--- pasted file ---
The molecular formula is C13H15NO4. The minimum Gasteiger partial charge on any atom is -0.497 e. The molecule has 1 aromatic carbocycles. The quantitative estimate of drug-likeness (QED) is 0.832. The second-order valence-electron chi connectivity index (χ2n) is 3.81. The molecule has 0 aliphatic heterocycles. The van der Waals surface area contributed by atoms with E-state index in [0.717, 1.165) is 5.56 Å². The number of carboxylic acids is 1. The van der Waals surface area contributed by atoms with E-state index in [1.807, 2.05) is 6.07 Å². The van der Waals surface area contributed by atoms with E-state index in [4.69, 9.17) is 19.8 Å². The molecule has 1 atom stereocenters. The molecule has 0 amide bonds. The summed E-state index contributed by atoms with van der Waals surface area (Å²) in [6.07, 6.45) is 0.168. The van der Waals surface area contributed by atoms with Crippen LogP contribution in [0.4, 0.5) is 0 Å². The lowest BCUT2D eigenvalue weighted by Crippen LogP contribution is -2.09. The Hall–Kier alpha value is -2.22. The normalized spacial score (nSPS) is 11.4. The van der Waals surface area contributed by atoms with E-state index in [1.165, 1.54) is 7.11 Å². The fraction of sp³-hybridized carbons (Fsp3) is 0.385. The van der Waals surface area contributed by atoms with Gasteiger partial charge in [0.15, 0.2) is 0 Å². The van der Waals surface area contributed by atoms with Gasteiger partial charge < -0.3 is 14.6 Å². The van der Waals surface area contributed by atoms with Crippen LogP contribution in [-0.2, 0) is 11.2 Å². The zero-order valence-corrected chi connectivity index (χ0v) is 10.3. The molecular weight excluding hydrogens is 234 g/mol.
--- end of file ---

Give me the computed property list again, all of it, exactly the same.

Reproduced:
The molecular formula is C13H15NO4. The minimum Gasteiger partial charge on any atom is -0.497 e. The molecule has 1 aromatic carbocycles. The quantitative estimate of drug-likeness (QED) is 0.832. The second-order valence-electron chi connectivity index (χ2n) is 3.81. The molecule has 0 aliphatic heterocycles. The van der Waals surface area contributed by atoms with E-state index in [0.717, 1.165) is 5.56 Å². The number of carboxylic acids is 1. The van der Waals surface area contributed by atoms with E-state index in [1.807, 2.05) is 6.07 Å². The van der Waals surface area contributed by atoms with E-state index in [4.69, 9.17) is 19.8 Å². The molecule has 1 atom stereocenters. The molecule has 0 amide bonds. The summed E-state index contributed by atoms with van der Waals surface area (Å²) in [6.07, 6.45) is 0.168. The van der Waals surface area contributed by atoms with Crippen LogP contribution in [0.4, 0.5) is 0 Å². The lowest BCUT2D eigenvalue weighted by Crippen LogP contribution is -2.09. The Hall–Kier alpha value is -2.22. The normalized spacial score (nSPS) is 11.4. The van der Waals surface area contributed by atoms with E-state index in [1.165, 1.54) is 7.11 Å². The fraction of sp³-hybridized carbons (Fsp3) is 0.385. The van der Waals surface area contributed by atoms with Gasteiger partial charge in [0.15, 0.2) is 0 Å². The van der Waals surface area contributed by atoms with Gasteiger partial charge < -0.3 is 14.6 Å². The van der Waals surface area contributed by atoms with Crippen LogP contribution in [-0.2, 0) is 11.2 Å². The zero-order valence-corrected chi connectivity index (χ0v) is 10.3. The molecular weight excluding hydrogens is 234 g/mol.